B. Efron (1986) Why Isn’t Everyone a Bayesian?, The American Statistician, 40:1, 1-5, DOI: 10.1080/00031305.1986.10475342 (link)

I continue to be influenced by Herman Chernoff’s comment on the paper:

With the help of theory, I have developed insights and intuitions that prevent me from giving weight to data dredging and other forms of statistical heresy. This feeling of freedom and ease does not exist until I have a decision theoretic, Bayesian view of the problem … I am a Bayesian decision theorist in spite of my use of Fisherian tools.

Cobb, G. W. (2007). The Introductory Statistics Course: A Ptolemaic Curriculum? Technology Innovations in Statistics Education. Retrieved from

See the discussion of this paper in this thread:

The first 20 min of this talk by Michael I Jordan on the relationship between Bayesian and Frequentist methods are instructive:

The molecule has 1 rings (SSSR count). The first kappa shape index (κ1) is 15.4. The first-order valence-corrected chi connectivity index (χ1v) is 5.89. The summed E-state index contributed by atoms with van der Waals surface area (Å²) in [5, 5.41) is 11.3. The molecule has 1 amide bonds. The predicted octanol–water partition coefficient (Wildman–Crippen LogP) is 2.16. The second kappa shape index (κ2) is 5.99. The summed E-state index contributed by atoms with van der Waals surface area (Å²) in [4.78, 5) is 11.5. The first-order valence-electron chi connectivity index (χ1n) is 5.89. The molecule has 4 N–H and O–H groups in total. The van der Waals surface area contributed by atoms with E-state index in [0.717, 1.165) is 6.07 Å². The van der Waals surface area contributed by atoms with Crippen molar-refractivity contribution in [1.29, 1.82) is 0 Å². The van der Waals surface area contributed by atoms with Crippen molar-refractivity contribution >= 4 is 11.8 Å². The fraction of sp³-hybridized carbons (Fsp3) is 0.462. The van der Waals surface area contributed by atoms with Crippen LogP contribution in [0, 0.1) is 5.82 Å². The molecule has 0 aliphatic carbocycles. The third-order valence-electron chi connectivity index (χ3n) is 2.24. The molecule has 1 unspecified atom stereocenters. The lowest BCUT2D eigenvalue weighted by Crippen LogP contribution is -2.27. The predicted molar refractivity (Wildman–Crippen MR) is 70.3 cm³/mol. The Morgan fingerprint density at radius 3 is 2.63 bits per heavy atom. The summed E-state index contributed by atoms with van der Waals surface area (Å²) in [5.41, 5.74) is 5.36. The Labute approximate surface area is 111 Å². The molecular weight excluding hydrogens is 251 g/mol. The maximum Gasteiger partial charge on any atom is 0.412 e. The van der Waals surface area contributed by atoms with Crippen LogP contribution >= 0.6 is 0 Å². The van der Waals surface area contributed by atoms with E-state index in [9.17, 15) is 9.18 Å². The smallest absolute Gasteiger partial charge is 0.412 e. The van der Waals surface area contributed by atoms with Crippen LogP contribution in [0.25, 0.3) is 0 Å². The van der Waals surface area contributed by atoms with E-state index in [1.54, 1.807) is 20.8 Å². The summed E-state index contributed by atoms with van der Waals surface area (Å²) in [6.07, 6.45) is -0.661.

The only time I can think of a frequentist analysis having an advantage over a Bayesian analysis is when a proper frequentist analysis can be done quickly and you just don’t have time to do a Bayesian one. And that’s assuming that the frequentist analysis is accurate. Many commonly used frequentist procedures (logistic regression, random effects models, …) use approximations that are not guaranteed to be accurate enough in a given situation.

The Bayesian approach just opens you up to so many more possibilities because of a completely different way of thinking. Take a look at this for example.

Thank you, I think this is a useful frame. Frequentist methods can be applied quick, but the devil is in the details. These details can be worked out, but need verification. In the Bayesian approach the details are upfront. The approach allows for a lot of model extensions. This is also the McElReath take I think. I pasted some of the advantages taken from your RMS site.